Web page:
What happened on Warraq Island?



Wed, 19 Jul 2017 - 08:23 GMT


Wed, 19 Jul 2017 - 08:23 GMT

Clashes erupted between residents of al-Warraq island and police forces on July 16, 2017 - Photo by Ahmed Maarouf

Clashes erupted between residents of al-Warraq island and police forces on July 16, 2017 - Photo by Ahmed Maarouf

CAIRO – 19 July 2017: Everyday, Mohamed Arafa, a 30-year-old construction worker, leaves for work by a ferry boat, the only transportation way off Warraq Island in Cairo’s Nile River.

At 6 a.m. on Sunday, Arafa left his home, took the boat and crossed to the other side. “I saw many armored vehicles and construction loaders standing on the other side,” he told Egypt Today in a phone interview.

ferry boat - reuters
Ferry boat moving the Nile River - Reuters

Shortly thereafter, Arafa received a phone call telling him that a security campaign came to the island to remove houses illegally built on state-owned lands.

“I have been living here for years on this island and I have papers proving my ownership,” he added.

There are around 100,000 people living on the island. Warraq Island is 1,800 feddans (1,868 acres) big, of which 60 feddans are owned by the government. Arafa affirmed that some residents have illegally built houses on state-owned lands; however, he criticized the “surprise” campaign, saying “is that the right way to tell them [residents] they have to leave their homes, where they lived with their children for years?”

Unwelcomed visitors

Tension prevailed at the scene on Warraq Island, where residents gathered to stop the campaign from demolishing their homes. Clashes between both sides ensued, leaving one killed, dozens injured and nine detained.

Arafa described violent actions from the residents’ side as a normal “reaction”, especially that they were not told about the campaign beforehand.

احمد معروف (14)
Security forces deployed on the al-Warraq island to remove buildings illegally built on state-owned lands on July 16, 2017 - Photo by Ahmed Maarouf

The incident on Warraq Island came amid a nation-wide campaign to remove encroachments from state property, according to a statement by the Ministry of Interior.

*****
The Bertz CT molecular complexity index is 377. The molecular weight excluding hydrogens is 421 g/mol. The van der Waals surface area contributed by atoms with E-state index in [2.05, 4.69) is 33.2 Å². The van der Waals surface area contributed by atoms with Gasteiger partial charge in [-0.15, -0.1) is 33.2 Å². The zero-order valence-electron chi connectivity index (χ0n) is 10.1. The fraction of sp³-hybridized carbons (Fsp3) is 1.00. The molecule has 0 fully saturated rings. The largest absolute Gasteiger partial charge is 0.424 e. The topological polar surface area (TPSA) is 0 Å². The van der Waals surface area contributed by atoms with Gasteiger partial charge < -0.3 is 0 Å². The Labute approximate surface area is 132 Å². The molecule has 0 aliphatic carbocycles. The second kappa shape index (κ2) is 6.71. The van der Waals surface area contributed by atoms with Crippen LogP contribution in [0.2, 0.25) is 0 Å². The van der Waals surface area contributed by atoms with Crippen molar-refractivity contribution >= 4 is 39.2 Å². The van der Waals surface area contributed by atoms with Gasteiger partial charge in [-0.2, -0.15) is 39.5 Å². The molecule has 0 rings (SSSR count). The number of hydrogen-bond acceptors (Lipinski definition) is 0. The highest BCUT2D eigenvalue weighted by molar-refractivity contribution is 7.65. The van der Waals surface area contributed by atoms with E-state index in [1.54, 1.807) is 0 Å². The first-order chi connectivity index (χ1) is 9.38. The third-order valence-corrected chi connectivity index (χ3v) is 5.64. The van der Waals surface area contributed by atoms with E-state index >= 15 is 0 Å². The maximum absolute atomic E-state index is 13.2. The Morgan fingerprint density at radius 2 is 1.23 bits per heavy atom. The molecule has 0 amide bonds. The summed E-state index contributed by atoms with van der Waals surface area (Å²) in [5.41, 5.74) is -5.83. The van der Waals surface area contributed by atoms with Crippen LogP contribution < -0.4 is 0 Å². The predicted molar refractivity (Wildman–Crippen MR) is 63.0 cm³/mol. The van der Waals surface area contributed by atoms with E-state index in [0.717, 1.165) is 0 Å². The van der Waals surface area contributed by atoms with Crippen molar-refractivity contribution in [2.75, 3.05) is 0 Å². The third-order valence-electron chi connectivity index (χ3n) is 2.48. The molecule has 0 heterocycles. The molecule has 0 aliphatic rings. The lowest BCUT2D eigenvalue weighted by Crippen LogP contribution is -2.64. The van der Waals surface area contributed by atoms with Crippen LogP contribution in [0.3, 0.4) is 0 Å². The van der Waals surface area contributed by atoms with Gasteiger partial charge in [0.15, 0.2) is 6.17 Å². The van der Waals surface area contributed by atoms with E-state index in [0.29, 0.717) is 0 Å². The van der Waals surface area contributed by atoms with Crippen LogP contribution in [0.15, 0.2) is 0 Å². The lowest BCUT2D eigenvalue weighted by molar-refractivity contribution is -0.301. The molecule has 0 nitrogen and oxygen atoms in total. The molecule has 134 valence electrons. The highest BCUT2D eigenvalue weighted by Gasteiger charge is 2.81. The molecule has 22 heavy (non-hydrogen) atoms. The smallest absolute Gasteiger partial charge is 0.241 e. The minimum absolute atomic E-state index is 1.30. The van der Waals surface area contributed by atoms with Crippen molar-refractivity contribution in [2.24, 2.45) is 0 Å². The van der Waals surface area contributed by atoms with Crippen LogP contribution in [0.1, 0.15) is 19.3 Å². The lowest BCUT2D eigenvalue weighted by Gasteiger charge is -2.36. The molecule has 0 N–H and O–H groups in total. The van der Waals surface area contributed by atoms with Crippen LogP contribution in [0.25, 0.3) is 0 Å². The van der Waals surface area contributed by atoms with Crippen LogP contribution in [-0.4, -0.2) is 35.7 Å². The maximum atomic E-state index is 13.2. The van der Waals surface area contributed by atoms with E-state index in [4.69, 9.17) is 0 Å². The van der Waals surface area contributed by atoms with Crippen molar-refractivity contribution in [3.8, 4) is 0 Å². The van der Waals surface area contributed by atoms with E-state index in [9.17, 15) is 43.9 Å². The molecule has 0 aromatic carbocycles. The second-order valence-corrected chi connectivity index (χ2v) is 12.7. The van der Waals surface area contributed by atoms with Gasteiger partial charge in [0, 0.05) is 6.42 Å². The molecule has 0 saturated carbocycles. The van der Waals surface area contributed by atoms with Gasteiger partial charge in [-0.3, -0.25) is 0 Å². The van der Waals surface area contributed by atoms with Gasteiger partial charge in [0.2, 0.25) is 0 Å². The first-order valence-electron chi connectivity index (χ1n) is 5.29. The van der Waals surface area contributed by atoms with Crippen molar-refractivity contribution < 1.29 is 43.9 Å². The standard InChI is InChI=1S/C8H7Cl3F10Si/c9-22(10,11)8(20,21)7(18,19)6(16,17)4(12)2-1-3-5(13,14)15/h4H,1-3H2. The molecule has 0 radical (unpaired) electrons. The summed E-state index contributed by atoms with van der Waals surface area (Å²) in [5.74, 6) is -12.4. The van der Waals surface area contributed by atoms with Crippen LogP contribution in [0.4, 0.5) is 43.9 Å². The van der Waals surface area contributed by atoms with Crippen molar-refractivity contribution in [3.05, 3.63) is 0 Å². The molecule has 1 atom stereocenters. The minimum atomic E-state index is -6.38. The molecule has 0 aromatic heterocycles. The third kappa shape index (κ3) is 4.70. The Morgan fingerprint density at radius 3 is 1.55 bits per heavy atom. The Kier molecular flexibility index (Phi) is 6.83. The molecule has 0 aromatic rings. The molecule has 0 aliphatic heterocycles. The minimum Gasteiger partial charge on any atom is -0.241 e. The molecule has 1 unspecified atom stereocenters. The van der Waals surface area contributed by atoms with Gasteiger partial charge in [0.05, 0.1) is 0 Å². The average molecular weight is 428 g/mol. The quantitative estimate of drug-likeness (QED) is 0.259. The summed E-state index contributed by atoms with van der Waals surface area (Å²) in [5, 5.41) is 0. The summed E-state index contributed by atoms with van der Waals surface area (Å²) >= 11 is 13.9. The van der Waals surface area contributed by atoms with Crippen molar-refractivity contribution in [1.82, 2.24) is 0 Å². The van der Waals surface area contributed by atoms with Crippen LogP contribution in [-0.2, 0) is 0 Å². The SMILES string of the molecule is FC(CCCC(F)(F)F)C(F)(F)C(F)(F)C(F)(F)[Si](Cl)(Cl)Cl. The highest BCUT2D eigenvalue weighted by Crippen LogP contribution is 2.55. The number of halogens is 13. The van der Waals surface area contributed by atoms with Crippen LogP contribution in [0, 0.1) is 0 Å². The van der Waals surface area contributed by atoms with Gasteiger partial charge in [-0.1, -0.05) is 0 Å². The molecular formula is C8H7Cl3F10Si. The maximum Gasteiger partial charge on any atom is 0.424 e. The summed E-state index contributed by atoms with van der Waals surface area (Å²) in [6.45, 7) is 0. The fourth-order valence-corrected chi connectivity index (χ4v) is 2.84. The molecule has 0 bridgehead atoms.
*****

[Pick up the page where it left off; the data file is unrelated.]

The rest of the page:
In May, President Abdel Fatah al-Sisi ordered a campaign to recover state-owned lands that were being squatted. In June, the government announced that a total of 919,400 feddans were restored.

News about the campaign meant to remove all residents on the island was denied by Ahmed Youssef, a member of parliament (MP) representing Warraq Island, explaining that the campaign only aimed to deal with 700 encroachments on lands owned by the ministries of agriculture and religious endowments, as well as 160 squatted homes on the Nile River floodplains.

Raising public awareness

“There should have been coordination between the authorities and the residents before the campaign took place,” said Mahmoud el-Saeedy, a parliamentarian also representing the island.

Saeedy told Egypt Today that the reason behind the violence seen on Sunday was a rumor that the state would take away their homes to execute investment projects. “The rumor circulated weeks before the campaign and left residents angered and afraid,” he said. However, Saeedy excluded that the state would remove thousands of residents from their homes, quoting officials as saying that “inhabited homes were not touched.”

On the other hand, Arafa, who witnessed Sunday’s campaign, claimed that furnished houses were demolished and some residents were kicked out of their homes as part of the crackdown.

احمد معروف (15)
Side of the funeral of a civilian who was killed during clashes erupted between police and residents of al-Warraq island on July 16, 2017 - Photo by Ahmed Maarouf

Arafa added that coordination with residents and how they will be compensated should have been discussed prior to the crackdown, as has happened in previous projects, citing an under-construction bridge that required demolishing a number of the islands’ houses, whose owners were compensated.

He went on to say that residents have legal documents proving their rights to the land and will present them to official authorities.

MP Saeedy noted that parliamentarians’ job in the coming period is to raise the residents’ awareness about the nation-wide campaign, and put them in contact with authorities.

The campaign has been suspended pending investigations into the violence that erupted on Sunday.



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